The only major gains have been made by the BJP, which has been on a sharp upswing: it won only three seats in the 2002 Assembly elections, but wrested 19 seats this time, establishing itself firmly as the third-largest party in the State. The BJP managed to woo back the urban Hindu voters it lost to the Congress five years ago.

The biggest loser, of course, was the Bahujan Samaj Party (BSP). It not only suffered because of the new parties formed by the various splinter groups - all of them banking on Dalits who comprise about 28 per cent of the population - but also lost its place as the third-largest vote-gatherer. Although it did not win any seats in 2002, the BSP controlled 5.69 per cent of the vote share. But thanks to the rebellion against Mayawati's Uttar Pradesh-centric approach to Dalit politics after party founder Kanshi Ram's death most of the influential Dalit leaders broke away to form smaller parties such as the Bahujan Kranti Dal, the Bahujan Samaj Morcha (BSM) and the Bahujan Samaj Party (Ambedkar). Some of these factions joined hands with some of the Left parties to set up a third front, which split the Dalit vote further and possibly ate into the Congress vote.

The BSM chose not to contest at all, deciding instead to back Captain Amarinder Singh. The party's leader Satnam Singh Kainth said he did that only to show Prakash Singh Badal, who did not seek their support, that he needed the Scheduled Castes' vote to come to power.

The poll results may have upset his calculations, but the Congress and the SAD do need to rethink their strategy with respect to Dalits and their political aspirations. It is telling that even the Punjab Pradesh Congress president, Shamsher Singh Dullo, a Dalit himself, lost in Khanna, a reserved constituency. Perhaps it is time to consider poll alliances that consolidate the vote bank rather than fracture it. Communist Party of India leader A.B. Bardhan blamed the Captain for the breaking up of the alliance between their parties, and the Congress made no attempt to form ties with any of the many leftist groups.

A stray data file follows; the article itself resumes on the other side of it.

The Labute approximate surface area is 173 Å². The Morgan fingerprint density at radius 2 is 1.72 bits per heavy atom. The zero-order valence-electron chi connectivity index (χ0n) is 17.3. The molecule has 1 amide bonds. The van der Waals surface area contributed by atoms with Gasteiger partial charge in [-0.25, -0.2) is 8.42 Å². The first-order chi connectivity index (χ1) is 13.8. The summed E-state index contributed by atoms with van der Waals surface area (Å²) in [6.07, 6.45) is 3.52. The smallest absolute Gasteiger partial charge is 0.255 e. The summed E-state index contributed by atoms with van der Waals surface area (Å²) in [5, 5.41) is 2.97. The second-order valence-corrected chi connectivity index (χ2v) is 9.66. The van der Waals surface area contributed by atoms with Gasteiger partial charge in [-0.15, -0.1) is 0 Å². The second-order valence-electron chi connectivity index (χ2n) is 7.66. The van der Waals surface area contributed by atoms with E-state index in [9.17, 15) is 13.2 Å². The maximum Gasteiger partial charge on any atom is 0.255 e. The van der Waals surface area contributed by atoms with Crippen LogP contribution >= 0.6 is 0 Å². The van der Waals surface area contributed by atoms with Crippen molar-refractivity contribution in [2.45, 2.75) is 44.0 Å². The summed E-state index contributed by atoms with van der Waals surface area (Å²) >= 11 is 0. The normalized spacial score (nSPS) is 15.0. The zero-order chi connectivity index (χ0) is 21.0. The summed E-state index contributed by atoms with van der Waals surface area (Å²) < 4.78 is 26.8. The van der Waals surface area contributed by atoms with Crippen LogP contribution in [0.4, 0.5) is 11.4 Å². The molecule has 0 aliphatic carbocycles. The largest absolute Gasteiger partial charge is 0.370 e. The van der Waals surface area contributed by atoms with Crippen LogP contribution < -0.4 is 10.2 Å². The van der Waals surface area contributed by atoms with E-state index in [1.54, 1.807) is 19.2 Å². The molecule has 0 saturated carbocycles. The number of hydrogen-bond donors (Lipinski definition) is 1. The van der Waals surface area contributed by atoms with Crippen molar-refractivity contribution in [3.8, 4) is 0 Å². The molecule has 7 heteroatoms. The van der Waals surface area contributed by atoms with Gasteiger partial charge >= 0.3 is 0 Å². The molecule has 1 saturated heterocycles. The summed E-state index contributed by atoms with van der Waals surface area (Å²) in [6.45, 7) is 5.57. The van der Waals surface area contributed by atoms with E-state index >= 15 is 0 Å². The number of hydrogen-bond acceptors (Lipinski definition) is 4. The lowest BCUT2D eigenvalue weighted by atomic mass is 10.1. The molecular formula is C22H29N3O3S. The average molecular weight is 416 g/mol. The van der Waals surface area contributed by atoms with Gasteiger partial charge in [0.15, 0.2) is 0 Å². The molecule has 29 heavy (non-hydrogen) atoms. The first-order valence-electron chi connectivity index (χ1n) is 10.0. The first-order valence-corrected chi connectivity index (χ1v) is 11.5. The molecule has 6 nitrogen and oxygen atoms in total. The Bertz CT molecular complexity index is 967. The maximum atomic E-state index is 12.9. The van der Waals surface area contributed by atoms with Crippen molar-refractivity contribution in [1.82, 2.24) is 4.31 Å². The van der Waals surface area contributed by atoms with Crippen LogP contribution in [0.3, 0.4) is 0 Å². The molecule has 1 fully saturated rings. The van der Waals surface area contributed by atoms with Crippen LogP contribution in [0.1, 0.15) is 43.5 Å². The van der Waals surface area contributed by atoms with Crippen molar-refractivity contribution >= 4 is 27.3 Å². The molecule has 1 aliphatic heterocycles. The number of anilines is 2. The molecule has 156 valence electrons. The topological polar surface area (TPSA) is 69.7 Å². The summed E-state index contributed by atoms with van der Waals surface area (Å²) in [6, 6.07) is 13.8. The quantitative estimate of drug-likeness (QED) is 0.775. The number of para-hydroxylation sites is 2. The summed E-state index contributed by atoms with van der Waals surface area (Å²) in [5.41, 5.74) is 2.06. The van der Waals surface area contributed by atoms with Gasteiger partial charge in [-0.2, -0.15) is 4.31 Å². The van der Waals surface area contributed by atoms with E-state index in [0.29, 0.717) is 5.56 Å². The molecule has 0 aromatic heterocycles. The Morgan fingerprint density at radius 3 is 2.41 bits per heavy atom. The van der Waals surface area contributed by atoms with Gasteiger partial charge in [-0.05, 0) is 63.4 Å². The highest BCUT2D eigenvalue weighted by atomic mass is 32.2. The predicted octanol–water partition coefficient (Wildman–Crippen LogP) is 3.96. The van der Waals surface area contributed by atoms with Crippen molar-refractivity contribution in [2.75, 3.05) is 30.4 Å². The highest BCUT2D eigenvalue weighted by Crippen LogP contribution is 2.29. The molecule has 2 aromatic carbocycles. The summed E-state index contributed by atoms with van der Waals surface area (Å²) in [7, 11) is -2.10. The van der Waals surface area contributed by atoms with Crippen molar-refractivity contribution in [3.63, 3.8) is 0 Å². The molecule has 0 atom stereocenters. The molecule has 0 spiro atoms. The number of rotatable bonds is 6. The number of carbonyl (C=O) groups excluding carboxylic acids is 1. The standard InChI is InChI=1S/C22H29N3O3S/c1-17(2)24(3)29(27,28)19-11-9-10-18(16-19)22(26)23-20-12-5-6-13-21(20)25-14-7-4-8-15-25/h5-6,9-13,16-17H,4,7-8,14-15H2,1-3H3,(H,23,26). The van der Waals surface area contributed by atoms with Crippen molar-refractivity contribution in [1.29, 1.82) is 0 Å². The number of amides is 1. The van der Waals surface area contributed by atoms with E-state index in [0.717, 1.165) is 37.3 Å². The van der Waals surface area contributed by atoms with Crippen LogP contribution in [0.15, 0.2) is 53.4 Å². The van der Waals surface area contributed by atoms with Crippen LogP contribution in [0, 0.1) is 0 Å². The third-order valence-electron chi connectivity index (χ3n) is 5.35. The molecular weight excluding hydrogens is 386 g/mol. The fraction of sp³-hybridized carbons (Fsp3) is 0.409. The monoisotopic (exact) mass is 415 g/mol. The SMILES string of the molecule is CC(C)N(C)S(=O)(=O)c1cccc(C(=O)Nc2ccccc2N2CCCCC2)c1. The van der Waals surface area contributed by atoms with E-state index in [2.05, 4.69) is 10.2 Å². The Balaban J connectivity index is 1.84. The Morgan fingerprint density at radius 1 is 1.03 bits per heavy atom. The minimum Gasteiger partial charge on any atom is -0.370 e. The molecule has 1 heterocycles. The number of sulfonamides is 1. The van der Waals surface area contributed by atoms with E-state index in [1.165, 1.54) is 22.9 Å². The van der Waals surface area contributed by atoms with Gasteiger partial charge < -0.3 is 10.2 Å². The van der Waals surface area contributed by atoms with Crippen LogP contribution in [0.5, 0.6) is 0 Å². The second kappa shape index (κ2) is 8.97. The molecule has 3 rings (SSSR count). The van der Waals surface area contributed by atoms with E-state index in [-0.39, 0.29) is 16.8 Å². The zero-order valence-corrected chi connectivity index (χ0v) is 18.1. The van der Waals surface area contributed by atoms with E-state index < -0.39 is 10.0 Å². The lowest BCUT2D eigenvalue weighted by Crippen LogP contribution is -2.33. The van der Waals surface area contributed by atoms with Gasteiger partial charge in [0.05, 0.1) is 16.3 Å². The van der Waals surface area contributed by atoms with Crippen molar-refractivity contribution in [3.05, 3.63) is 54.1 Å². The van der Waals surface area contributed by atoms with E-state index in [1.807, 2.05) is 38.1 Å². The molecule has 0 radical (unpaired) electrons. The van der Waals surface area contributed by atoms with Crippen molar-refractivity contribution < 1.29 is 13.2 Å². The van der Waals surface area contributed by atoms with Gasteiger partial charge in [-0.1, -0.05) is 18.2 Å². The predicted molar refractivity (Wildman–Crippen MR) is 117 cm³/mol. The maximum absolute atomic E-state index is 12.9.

There is no denying that the last government got some things right; it made significant gains in the southern Malwa belt, which used to be an Akali stronghold. One of the positives is that farmers find the procurement procedure at the mandi much simpler, with the role of the middleman being minimised. Successive procurement seasons have been free of the large-scale annual fraud and scandals that broke out during SAD-BJP rule from 1997 to 2002. However, voters seem to have reiterated that ending corruption in one area is not enough. There have been serious allegations of corruption pertaining to the `contract culture' as well as against Amarinder Singh himself.

Amarinder Singh has probably learnt many lessons through this election. One of them, hopefully, is that he need not flash the communal card. The Captain failed in his attempts to woo the Sikh vote through his involvement in the celebration of religious events such as the 500th anniversary of the second Sikh guru Angad Dev and promise that there would be no lack of funds, and the 400th anniversary of the Guru Granth Sahib, besides participating in the `palki' (palanquin) procession from Delhi to Nankana Sahib in Pakistan and starting a bus service from Amritsar to Nankana Sahib. The religious card did not do any more for him than it did for the BJP in the last Lok Sabha elections. In fact, it may have done more harm than good by alienating Hindu voters.

The defiant cancelling of the river water-sharing accord (with Haryana, Himachal Pradesh and Rajasthan) did not pay off either, although water is increasingly scarce and is a constant source of friction. The groundwater table is falling to dangerously low levels, and if this situation continues it is likely to spell disaster in the coming months. However, none of the major parties has focussed on this or related environmental issues.

Whether Prakash Singh Badal can keep the crucial promises he has made to the poor remains to be seen. Soon after taking oath as Chief Minister he said he would speak to the Prime Minister about further subsidising atta-daal, but added that the chief responsibility to curb inflation rested with the Union government. The newly victorious government would do well to remember what is said about the people of Punjab and their attitude to those in power.